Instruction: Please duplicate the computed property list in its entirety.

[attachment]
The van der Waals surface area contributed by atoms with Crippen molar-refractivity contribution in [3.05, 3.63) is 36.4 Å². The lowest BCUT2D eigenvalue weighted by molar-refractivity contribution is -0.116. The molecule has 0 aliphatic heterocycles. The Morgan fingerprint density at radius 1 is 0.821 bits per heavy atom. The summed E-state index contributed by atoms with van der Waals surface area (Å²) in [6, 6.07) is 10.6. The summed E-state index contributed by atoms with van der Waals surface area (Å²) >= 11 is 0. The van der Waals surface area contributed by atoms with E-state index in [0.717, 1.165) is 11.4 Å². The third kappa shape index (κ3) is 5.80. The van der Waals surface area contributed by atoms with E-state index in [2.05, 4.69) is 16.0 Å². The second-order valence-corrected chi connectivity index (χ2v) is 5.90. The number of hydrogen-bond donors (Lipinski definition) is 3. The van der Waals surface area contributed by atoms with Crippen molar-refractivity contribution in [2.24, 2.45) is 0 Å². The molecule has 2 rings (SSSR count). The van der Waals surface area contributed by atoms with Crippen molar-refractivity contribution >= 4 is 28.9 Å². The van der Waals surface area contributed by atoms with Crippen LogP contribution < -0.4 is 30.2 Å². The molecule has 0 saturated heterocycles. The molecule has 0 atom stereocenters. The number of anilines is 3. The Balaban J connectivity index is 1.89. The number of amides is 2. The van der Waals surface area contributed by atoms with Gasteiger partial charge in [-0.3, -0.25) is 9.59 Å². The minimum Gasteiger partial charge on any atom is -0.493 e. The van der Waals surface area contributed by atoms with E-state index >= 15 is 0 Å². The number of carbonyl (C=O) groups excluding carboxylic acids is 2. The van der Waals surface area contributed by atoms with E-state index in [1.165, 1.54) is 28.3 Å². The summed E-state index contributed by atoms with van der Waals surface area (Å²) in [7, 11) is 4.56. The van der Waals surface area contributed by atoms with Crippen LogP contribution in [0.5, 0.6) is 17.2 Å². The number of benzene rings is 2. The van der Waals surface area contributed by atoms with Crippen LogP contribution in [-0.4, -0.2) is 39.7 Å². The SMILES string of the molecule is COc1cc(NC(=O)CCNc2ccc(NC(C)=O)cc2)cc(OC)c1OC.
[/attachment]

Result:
The van der Waals surface area contributed by atoms with Crippen molar-refractivity contribution in [3.05, 3.63) is 36.4 Å². The lowest BCUT2D eigenvalue weighted by molar-refractivity contribution is -0.116. The molecule has 0 aliphatic heterocycles. The Morgan fingerprint density at radius 1 is 0.821 bits per heavy atom. The summed E-state index contributed by atoms with van der Waals surface area (Å²) in [6, 6.07) is 10.6. The summed E-state index contributed by atoms with van der Waals surface area (Å²) >= 11 is 0. The van der Waals surface area contributed by atoms with E-state index in [0.717, 1.165) is 11.4 Å². The third kappa shape index (κ3) is 5.80. The van der Waals surface area contributed by atoms with E-state index in [2.05, 4.69) is 16.0 Å². The second-order valence-corrected chi connectivity index (χ2v) is 5.90. The number of hydrogen-bond donors (Lipinski definition) is 3. The van der Waals surface area contributed by atoms with Crippen molar-refractivity contribution in [2.24, 2.45) is 0 Å². The molecule has 2 rings (SSSR count). The van der Waals surface area contributed by atoms with Crippen molar-refractivity contribution >= 4 is 28.9 Å². The van der Waals surface area contributed by atoms with Crippen LogP contribution < -0.4 is 30.2 Å². The molecule has 0 saturated heterocycles. The molecule has 0 atom stereocenters. The number of anilines is 3. The Balaban J connectivity index is 1.89. The number of amides is 2. The van der Waals surface area contributed by atoms with Gasteiger partial charge in [-0.3, -0.25) is 9.59 Å². The minimum Gasteiger partial charge on any atom is -0.493 e. The van der Waals surface area contributed by atoms with E-state index >= 15 is 0 Å². The number of carbonyl (C=O) groups excluding carboxylic acids is 2. The van der Waals surface area contributed by atoms with E-state index in [1.165, 1.54) is 28.3 Å². The summed E-state index contributed by atoms with van der Waals surface area (Å²) in [7, 11) is 4.56. The van der Waals surface area contributed by atoms with Crippen LogP contribution in [0.5, 0.6) is 17.2 Å². The number of benzene rings is 2. The van der Waals surface area contributed by atoms with Crippen LogP contribution in [-0.4, -0.2) is 39.7 Å². The SMILES string of the molecule is COc1cc(NC(=O)CCNc2ccc(NC(C)=O)cc2)cc(OC)c1OC.